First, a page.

|Datasheet||Specific References||Reviews||Related Products||Protocols|
|Vector Type||Mammalian Expression Vector|
|Expression Method||Constiutive ,Stable / Transient|
|Selection In Mammalian Cells||Hygromycin|
FLAG-tag, or FLAG octapeptide, is a polypeptide protein tag that can be added to a protein using recombinant DNA technology. It can be used for affinity chromatography, then used to separate recombinant, overexpressed protein from wild-type protein expressed by the host organism. It can also be used in the isolation of protein complexes with multiple subunits.
A FLAG-tag can be used in many different assays that require recognition by an antibody. If there is no antibody against the studied protein, adding a FLAG-tag to this protein allows one to follow the protein with an antibody against the FLAG sequence. Examples are cellular localization studies by immunofluorescence or detection by SDS PAGE protein electrophoresis.
The peptide sequence of the FLAG-tag from the N-terminus to the C-terminus is: DYKDDDDK (1012 Da). It can be used in conjunction with other affinity tags, for example a polyhistidine tag (His-tag), HA-tag or myc-tag. It can be fused to the C-terminus or the N-terminus of a protein. Some commercially available antibodies (e.g., M1/4E11) recognize the epitope only when it is present at the N-terminus. However, other available antibodies (e.g., M2) are position-insensitive.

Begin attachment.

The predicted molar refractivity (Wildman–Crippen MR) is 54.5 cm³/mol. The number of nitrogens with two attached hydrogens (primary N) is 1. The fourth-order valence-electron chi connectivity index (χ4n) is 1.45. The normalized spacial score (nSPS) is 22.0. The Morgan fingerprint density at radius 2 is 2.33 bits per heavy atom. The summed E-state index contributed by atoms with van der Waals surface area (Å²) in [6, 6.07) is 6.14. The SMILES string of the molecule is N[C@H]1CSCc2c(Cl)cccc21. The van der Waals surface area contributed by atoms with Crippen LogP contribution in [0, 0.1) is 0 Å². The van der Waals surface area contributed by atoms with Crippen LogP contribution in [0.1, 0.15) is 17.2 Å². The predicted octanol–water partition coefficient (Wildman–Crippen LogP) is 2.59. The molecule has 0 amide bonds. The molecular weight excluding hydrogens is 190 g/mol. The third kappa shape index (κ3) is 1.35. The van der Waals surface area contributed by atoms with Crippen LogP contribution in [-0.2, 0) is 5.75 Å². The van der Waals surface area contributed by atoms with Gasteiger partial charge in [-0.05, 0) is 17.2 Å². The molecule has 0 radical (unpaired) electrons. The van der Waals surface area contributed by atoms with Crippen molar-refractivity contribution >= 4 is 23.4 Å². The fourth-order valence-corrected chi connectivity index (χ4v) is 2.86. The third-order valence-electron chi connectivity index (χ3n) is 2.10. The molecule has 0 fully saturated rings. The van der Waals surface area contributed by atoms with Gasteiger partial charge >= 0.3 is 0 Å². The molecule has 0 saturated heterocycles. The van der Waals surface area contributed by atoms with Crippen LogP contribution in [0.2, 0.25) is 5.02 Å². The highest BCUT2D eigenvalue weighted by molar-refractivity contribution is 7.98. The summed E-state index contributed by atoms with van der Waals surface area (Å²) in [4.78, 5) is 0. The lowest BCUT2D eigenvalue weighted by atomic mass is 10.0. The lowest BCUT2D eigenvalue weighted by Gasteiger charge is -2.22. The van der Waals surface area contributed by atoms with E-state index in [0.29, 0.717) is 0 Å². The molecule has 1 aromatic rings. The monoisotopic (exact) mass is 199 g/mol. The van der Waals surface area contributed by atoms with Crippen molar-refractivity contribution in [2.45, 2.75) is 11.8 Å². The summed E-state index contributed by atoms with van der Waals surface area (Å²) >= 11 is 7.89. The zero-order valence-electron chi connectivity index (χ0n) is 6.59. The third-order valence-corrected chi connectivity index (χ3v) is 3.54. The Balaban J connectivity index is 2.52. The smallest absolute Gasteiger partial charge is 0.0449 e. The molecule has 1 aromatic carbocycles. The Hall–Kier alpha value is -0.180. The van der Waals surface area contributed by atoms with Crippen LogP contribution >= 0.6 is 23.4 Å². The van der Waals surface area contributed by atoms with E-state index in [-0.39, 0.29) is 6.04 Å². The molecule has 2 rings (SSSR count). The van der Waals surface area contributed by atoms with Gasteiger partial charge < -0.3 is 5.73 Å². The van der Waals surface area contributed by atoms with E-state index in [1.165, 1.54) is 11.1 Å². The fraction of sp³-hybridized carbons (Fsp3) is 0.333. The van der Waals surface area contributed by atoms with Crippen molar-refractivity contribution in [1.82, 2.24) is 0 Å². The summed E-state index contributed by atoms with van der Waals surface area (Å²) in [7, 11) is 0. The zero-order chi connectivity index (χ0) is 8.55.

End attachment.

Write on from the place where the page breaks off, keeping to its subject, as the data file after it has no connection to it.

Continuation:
The common gamma chain (γc) (or CD132), also known as interleukin-2 receptor subunit gamma or IL2RG, is a member of the type I cytokine receptor family expressed on most lymphocyte (white blood cell) populations, and its gene is found on the X-chromosome of mammals. The common gamma chain (γc) (or IL2RG), is a cytokine receptor sub-unit that is common to the receptor complexes for at least six different interleukin receptors: IL-2, IL-4, IL-7, IL-9, IL-15 and interleukin-21 receptor. It is a component of multiple cytokine receptors that are essential for lymphocyte development and function. X-linked severe combined immunodeficiency (XSCID) is a rare and potentially fatal disease caused by mutations of IL2RG, the gene encoding IL2RG. IL2RG was demonstrated to be a component of the IL-4 receptor on the basis of chemical cross-linking data, the ability of IL2RG to augment IL-4 binding affinity, and the requirement for IL-2R gamma in IL-4-mediated phosphorylation of insulin receptor substrate-1. The observation that IL-2R gamma is a functional component of the IL-4 receptor, together with the finding that IL-2R gamma associates with the IL-7 receptor, begins to elucidate why deficiency of this common gamma chain (gamma c) has a profound effect on lymphoid function and development, as seen in X-linked severe combined immunodeficiency.